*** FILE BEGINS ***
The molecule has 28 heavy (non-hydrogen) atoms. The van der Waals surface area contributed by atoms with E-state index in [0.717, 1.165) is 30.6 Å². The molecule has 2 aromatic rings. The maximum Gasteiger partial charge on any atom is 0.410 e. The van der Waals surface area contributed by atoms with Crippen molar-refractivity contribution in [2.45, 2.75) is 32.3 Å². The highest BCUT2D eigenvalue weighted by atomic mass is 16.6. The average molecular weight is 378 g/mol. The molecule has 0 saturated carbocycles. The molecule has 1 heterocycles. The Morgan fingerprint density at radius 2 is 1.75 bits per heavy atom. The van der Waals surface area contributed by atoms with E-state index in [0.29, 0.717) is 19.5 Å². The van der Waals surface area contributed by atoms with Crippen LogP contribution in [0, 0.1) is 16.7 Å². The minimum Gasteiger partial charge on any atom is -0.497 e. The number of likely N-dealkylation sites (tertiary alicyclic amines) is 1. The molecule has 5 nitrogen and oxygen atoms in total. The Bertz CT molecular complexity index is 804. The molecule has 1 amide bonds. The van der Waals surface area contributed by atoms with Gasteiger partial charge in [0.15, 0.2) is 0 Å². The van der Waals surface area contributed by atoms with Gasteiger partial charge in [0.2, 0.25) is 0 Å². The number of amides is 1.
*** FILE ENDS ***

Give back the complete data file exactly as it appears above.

The molecule has 28 heavy (non-hydrogen) atoms. The van der Waals surface area contributed by atoms with E-state index in [0.717, 1.165) is 30.6 Å². The molecule has 2 aromatic rings. The maximum Gasteiger partial charge on any atom is 0.410 e. The van der Waals surface area contributed by atoms with Crippen molar-refractivity contribution in [2.45, 2.75) is 32.3 Å². The highest BCUT2D eigenvalue weighted by atomic mass is 16.6. The average molecular weight is 378 g/mol. The molecule has 0 saturated carbocycles. The molecule has 1 heterocycles. The Morgan fingerprint density at radius 2 is 1.75 bits per heavy atom. The van der Waals surface area contributed by atoms with E-state index in [0.29, 0.717) is 19.5 Å². The van der Waals surface area contributed by atoms with Crippen LogP contribution in [0, 0.1) is 16.7 Å². The minimum Gasteiger partial charge on any atom is -0.497 e. The number of likely N-dealkylation sites (tertiary alicyclic amines) is 1. The molecule has 5 nitrogen and oxygen atoms in total. The Bertz CT molecular complexity index is 804. The molecule has 1 amide bonds. The van der Waals surface area contributed by atoms with Gasteiger partial charge in [0.15, 0.2) is 0 Å². The van der Waals surface area contributed by atoms with Gasteiger partial charge in [0.2, 0.25) is 0 Å². The number of amides is 1.